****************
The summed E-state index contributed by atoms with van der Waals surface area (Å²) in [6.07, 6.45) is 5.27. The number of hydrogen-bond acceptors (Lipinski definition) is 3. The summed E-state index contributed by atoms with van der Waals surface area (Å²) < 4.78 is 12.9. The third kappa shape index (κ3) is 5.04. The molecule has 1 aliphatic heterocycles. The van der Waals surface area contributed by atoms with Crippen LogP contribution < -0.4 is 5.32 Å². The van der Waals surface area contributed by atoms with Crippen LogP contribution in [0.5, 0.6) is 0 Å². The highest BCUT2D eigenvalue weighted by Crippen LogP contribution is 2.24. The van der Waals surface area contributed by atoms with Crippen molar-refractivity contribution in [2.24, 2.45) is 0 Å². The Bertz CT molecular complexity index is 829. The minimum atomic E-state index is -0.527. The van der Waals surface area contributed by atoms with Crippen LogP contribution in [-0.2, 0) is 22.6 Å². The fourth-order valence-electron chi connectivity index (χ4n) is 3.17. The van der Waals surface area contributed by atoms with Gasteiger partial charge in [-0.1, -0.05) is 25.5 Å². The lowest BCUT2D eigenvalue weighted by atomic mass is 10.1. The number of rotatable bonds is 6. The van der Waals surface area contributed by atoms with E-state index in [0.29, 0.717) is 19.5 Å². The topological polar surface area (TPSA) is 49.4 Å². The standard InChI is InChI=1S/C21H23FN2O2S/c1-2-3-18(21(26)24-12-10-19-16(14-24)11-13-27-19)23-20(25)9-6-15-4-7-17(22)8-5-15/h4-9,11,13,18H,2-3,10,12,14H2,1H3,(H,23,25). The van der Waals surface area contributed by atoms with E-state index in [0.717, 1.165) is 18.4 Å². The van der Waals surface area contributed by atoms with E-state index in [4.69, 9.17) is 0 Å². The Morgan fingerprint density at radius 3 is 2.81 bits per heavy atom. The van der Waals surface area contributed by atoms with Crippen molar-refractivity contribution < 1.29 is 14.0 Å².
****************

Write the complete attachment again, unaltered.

The summed E-state index contributed by atoms with van der Waals surface area (Å²) in [6.07, 6.45) is 5.27. The number of hydrogen-bond acceptors (Lipinski definition) is 3. The summed E-state index contributed by atoms with van der Waals surface area (Å²) < 4.78 is 12.9. The third kappa shape index (κ3) is 5.04. The molecule has 1 aliphatic heterocycles. The van der Waals surface area contributed by atoms with Crippen LogP contribution < -0.4 is 5.32 Å². The van der Waals surface area contributed by atoms with Crippen LogP contribution in [0.5, 0.6) is 0 Å². The highest BCUT2D eigenvalue weighted by Crippen LogP contribution is 2.24. The van der Waals surface area contributed by atoms with Crippen molar-refractivity contribution in [2.24, 2.45) is 0 Å². The Bertz CT molecular complexity index is 829. The minimum atomic E-state index is -0.527. The van der Waals surface area contributed by atoms with Crippen LogP contribution in [-0.2, 0) is 22.6 Å². The fourth-order valence-electron chi connectivity index (χ4n) is 3.17. The van der Waals surface area contributed by atoms with Gasteiger partial charge in [-0.1, -0.05) is 25.5 Å². The lowest BCUT2D eigenvalue weighted by atomic mass is 10.1. The number of rotatable bonds is 6. The van der Waals surface area contributed by atoms with E-state index in [0.29, 0.717) is 19.5 Å². The topological polar surface area (TPSA) is 49.4 Å². The standard InChI is InChI=1S/C21H23FN2O2S/c1-2-3-18(21(26)24-12-10-19-16(14-24)11-13-27-19)23-20(25)9-6-15-4-7-17(22)8-5-15/h4-9,11,13,18H,2-3,10,12,14H2,1H3,(H,23,25). The van der Waals surface area contributed by atoms with E-state index in [0.717, 1.165) is 18.4 Å². The van der Waals surface area contributed by atoms with E-state index in [4.69, 9.17) is 0 Å². The Morgan fingerprint density at radius 3 is 2.81 bits per heavy atom. The van der Waals surface area contributed by atoms with Crippen molar-refractivity contribution < 1.29 is 14.0 Å².